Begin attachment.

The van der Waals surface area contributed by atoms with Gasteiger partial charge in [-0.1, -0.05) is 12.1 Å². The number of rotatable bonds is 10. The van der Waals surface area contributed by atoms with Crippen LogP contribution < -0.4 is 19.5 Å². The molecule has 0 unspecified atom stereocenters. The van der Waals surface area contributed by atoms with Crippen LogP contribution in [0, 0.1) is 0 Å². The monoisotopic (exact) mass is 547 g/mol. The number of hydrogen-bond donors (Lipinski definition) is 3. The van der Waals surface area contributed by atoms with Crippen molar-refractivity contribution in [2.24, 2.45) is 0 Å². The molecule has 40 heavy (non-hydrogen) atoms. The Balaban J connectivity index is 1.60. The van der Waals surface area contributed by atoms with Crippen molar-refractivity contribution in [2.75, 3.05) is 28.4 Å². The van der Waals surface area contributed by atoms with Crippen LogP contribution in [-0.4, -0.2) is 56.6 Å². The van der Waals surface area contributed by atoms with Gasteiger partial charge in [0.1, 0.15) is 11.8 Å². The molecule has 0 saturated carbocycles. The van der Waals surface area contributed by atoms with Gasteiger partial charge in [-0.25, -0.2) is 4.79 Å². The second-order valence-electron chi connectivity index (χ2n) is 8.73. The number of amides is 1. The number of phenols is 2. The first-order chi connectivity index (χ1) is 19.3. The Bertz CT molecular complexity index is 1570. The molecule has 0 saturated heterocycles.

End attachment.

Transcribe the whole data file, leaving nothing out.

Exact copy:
The van der Waals surface area contributed by atoms with Gasteiger partial charge in [-0.1, -0.05) is 12.1 Å². The number of rotatable bonds is 10. The van der Waals surface area contributed by atoms with Crippen LogP contribution < -0.4 is 19.5 Å². The molecule has 0 unspecified atom stereocenters. The van der Waals surface area contributed by atoms with Crippen LogP contribution in [0, 0.1) is 0 Å². The monoisotopic (exact) mass is 547 g/mol. The number of hydrogen-bond donors (Lipinski definition) is 3. The van der Waals surface area contributed by atoms with Crippen molar-refractivity contribution in [2.24, 2.45) is 0 Å². The molecule has 40 heavy (non-hydrogen) atoms. The Balaban J connectivity index is 1.60. The van der Waals surface area contributed by atoms with Crippen molar-refractivity contribution in [2.75, 3.05) is 28.4 Å². The van der Waals surface area contributed by atoms with Crippen LogP contribution in [-0.4, -0.2) is 56.6 Å². The van der Waals surface area contributed by atoms with Gasteiger partial charge in [0.1, 0.15) is 11.8 Å². The molecule has 0 saturated carbocycles. The van der Waals surface area contributed by atoms with Gasteiger partial charge in [-0.25, -0.2) is 4.79 Å². The second-order valence-electron chi connectivity index (χ2n) is 8.73. The number of amides is 1. The number of phenols is 2. The first-order chi connectivity index (χ1) is 19.3. The Bertz CT molecular complexity index is 1570. The molecule has 0 saturated heterocycles.